Cases of whooping cough in England and Wales have remained high through November, says the Health Protection Agency (HPA).
New figures released by the agency on Friday show 1,080 confirmed cases for November, down from October's 1,631, bringing the total so far for 2012 to 8,819, the highest for any year since the 1990s.
No deaths were reported for November, says the agency, who at the end of October said 13 infants had died in the current outbreak which began in the middle of 2011.
Although the slight fall in cases from October to November is the first downturn in the current outbreak, it does not necessarily mean it is coming to an end, as Gayatri Amirthalingam, HPA's consultant epidemiologist for immunisation, explains:
"The November figures show a welcome decrease of whooping cough cases since October. However, it is very important to note that we usually see a reduction in cases of whooping cough at this time of year so this decrease is in line with normal seasonal patterns."
Whooping CoughWhooping cough, also known as pertussis, is a highly contagious bacterial infection of the lungs and airways. The illness can last for three months.
The first signs of infection are usually a dry and irritating cough. This progresses to intense bouts of coughing followed by a "whooping" noise, which is how the illness got its name.
Other symptoms include raised temperature, runny nose, and vomiting after coughing.
Although whooping cough affects all ages, young babies are most at risk. Until they complete their vaccination around four months old, they are the ones most likely to have severe complications that can lead to death.
Older children and adults who get whooping cough usually get mild, unpleasant symptoms that rarely lead to complications.
Nevertheless, whooping cough is highly infectious. When infected people cough, they shed bacteria that can then be inhaled by others.
Vaccination for Pregnant WomenIn order to protect newborn babies, who do not start receiving the whooping cough vaccine until they are two months old, the Department of Health is offering pregnant women the whooping cough vaccination. They announced this at the end of September.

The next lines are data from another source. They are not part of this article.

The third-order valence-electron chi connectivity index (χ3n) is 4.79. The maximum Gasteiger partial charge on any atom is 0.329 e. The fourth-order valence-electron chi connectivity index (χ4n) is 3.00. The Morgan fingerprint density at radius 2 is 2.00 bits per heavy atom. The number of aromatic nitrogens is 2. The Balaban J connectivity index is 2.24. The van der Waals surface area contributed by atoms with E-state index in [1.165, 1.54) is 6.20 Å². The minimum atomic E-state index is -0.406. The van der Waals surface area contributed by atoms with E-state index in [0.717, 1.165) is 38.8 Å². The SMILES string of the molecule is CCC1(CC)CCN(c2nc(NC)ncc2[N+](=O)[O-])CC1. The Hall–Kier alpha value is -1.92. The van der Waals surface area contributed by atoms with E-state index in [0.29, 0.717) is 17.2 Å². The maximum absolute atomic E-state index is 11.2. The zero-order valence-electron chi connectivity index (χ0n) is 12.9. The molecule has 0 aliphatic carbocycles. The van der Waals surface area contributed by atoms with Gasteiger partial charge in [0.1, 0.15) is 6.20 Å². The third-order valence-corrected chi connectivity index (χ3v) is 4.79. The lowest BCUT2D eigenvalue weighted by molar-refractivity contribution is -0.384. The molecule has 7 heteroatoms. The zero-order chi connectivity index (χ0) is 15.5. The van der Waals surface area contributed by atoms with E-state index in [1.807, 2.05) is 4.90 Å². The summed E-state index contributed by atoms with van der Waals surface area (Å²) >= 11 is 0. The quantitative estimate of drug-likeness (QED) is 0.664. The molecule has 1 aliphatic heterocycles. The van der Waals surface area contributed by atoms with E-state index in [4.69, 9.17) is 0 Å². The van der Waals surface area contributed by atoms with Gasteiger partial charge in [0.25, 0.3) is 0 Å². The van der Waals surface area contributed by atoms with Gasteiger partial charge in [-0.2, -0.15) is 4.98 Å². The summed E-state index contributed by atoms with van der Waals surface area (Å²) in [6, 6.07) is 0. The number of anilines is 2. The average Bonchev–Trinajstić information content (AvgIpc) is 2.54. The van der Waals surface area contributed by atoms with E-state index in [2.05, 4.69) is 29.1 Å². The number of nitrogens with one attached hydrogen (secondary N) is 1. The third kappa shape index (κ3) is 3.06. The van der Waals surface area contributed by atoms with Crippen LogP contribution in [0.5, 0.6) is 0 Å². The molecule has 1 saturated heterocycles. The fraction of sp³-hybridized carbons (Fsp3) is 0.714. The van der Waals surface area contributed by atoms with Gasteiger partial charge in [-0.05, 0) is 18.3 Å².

The vaccine being offered to pregnant women is called Repevax, which has been used to immunize children in the UK since 2004.
The aim of the campaign is to boost the short term immunity mothers pass on to their babies while they are still in the womb.
Although it is too early to see if this is having an effect on the current figures, the Department of Health recently reported a take up rate of around 40% in pregnant women.
While encouraged by the take up rate, Amirthalingam urges:
"We would like to remind pregnant women how serious this infection can be in young babies and how it can in some cases cause death. Vaccination between 28 and 38 weeks of pregnancy should offer babies the best protection against whooping cough before they receive their own vaccines."
It is also important, says Amirthalingam, that parents make sure children receive their vaccinations on time, even babies of women who were vaccinated in pregnancy, in order to ensure their continued protection through childhood.
And parents should also be alert to the signs and symptoms of whooping cough, "which include severe coughing fits accompanied by the characteristic 'whoop' sound in young children but as a prolonged cough in older children or adults", says Amirthalingam.
More information on the whooping cough vaccine for pregnant women is available on the NHS Choices website.
Affecting Whole CountryThe current outbreak is affecting the whole country, but the south west and south east have seen more cases than the north east and Wales, according to a report in the Telegraph.
The outbreak is not due to parents stopping their children being immunized, say experts. The illness tends to come in waves, as immunity provided by vaccination weakens over time, allowing small outbreaks to occur.
The United States is facing a similar surge in whooping cough cases, thought to be the highest in half a century.